September 25, 2013 |

Fall favorite squash: great for autumn pizza menus

By Jeffrey Freehof

Fall favorite squash: great for autumn pizza menusSquashed dreams is not quite what it sounds like. It’s October, and that means the winter squash are plentiful and without a doubt something you should be taking advantage of. All kinds of gourds, big and small, are in abundance and ready for your creativity.

I’ve always loved butternut squash, but let’s not forget about pumpkins, acorn, hubbard and spaghetti squash. For years I’ve used butternut as a perfect side dish. I boil it until tender, then drain it. While it’s still hot, I then mash it up with butter, a little bit of brown sugar, cinnamon, ginger and nutmeg with salt and pepper. I’ll admit that I sweeten mine just enough that you wouldn’t be quite sure if you were eating a side dish or mistakenly got a serving of pie filling, but it is one of my favorite comfort foods, especially in the fall.

Butternut squash has so many other incredible values in the culinary world and can be taken in so many different directions with different flavor profiles. It can be substituted with almost any other winter squash, but we’ll focus our recipe ideas on butternut simply because it can more commonly be found already peeled (which isn’t the easiest vegetable to peel) and even diced for ease of use. Butternut squash is so versatile it can be used in so many dishes. For example, it makes a fantastic soup, a wonderful ravioli filling and amazing pizza topping.

Since Thanksgiving is only a month away, I wanted to share a pizza that I created over a decade ago that is so unique that I just offer in the fall. I call it the “Great Thanksgiving” Pizza. For the crust, I’d make a special batch of dough just for this pizza. I make my regular pizza dough, but I add some chicken base, onion powder, celery salt and ground sage. This would give the pizza crust the flavor of stuffing.

For the sauce, I simply take some jellied cranberry sauce and puree it to make it smooth and spreadable. There are four basic ingredients other than the sauce and cheese: diced turkey, roasted butternut squash, caramelized onions and cranberry raisins. I’d blend some cheddar cheese with my mozzarella/provolone blend for this special pie. The sharpness of the cheddar really enhanced the flavor of this gorgeous pizza. The cranberry raisins are best if you soak them in hot water for five minutes to soften them up. The other enhancement to the four main toppings is that you want to toss them in just a little bit of garlic butter with a hint of sage. This pizza will knock your customers’ socks off, so give it a try!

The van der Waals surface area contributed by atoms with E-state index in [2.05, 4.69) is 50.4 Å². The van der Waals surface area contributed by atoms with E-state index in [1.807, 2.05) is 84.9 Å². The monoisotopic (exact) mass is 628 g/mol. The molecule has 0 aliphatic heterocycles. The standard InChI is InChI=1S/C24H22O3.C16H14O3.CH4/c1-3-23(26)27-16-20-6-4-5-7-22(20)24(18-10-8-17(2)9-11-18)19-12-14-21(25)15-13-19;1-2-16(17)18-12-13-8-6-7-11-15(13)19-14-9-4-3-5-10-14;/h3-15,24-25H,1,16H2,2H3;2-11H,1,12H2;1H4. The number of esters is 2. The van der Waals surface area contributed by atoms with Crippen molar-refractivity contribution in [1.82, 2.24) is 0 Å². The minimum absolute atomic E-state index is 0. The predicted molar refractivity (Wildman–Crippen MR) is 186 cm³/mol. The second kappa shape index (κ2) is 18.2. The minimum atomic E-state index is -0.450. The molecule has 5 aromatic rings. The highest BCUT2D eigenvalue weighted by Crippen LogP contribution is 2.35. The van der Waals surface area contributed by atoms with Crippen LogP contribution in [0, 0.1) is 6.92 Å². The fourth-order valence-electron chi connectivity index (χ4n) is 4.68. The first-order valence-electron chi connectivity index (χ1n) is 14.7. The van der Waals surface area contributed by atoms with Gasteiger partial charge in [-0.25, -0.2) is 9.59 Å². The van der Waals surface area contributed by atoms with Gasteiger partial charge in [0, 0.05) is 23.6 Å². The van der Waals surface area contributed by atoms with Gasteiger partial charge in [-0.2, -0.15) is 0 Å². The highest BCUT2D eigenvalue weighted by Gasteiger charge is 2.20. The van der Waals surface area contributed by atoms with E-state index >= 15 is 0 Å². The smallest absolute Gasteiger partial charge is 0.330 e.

This might be the perfect time to try your hand at homemade ravioli. Since you don’t want too wet of a filling, I would suggest oven roasting the squash for the ravioli until fork tender. Mash it up with a touch of salt and pepper. You could add just a sprinkle of cinnamon or even some sage, depending on what direction you want to go in with your sauce.

There are two different sauce preparations that I like for my pumpkin or butternut ravioli. The first is a nutmeg and cinnamon cream sauce, which is simply some chicken or vegetable stock, some heavy cream and a dash of nutmeg and cinnamon. The other method is to make a sage brown butter by simply heating up some butter at a medium high heat with some sage leaves in it. Be careful! It’s very easy to go from brown butter to burnt butter. Adding some bacon or pancetta, onions and perhaps some sliced porcini mushrooms makes for an incredible dish. If you don’t want to mess with ravioli, then toss some chunks of roasted squash with some linguini instead!

If you want a soup that is so simple and amazing, you’ve got to try this curried pumpkin soup: whisk together 1¾ cups of pureed pumpkin (or 1 can pumpkin) 2 cups of chicken or vegetable stock and 2 cups half and half. That’s your soup, and now you just have to season it to taste with 1½ tablespoons curry, some salt, pepper, ½ teaspoon of garlic and onion powder, and 1½ tablespoon brown sugar. If you ever want to serve this at an event in a unique way, you can hollow out a pumpkin, clean it out then put the soup in the pumpkin to serve it. Another option is to hollow out some gourds and use them as individual bowls to serve your soup in.

Another squash idea that lends itself to our restaurants perfectly is spaghetti squash. As I am the personal chef for CBS sportscaster Jim Nantz each year during the Masters golf tournament, he has declared the spaghetti squash I prepare for him one of his favorites since he likes to eat in a very healthy fashion. I cut the football-sized squash in half lengthwise, scoop out the seeds and then place the squash cut side down in a baking pan with an inch or so of water, cover it with foil and then bake it at 350 F for 45 minutes or so until the squash is soft enough to scoop the stringy squash out of its shell. Once you finish this process, you realize why it’s called spaghetti squash. I like to drizzle some olive oil over the squash with freshly ground sea salt and black pepper, along with some freshly chopped garlic then toss it all together with some roasted tomatoes. That makes for a perfect side dish or a main course if so desired. Keep in mind this is also a naturally gluten-free spaghetti.

I encourage you to take advantage of recipes that squash lends itself to. Both butternut and pumpkins make excellent pie. Pumpkin cheesecake is one of my top selling desserts in the fall so get a move on, and see how squash can enhance your menu this fall.

Jeff Freehof owns The Garlic Clove in Evans, Georgia. He is a frequent contributor to Pizza Today and a speaker at the Pizza Expo family of trade shows.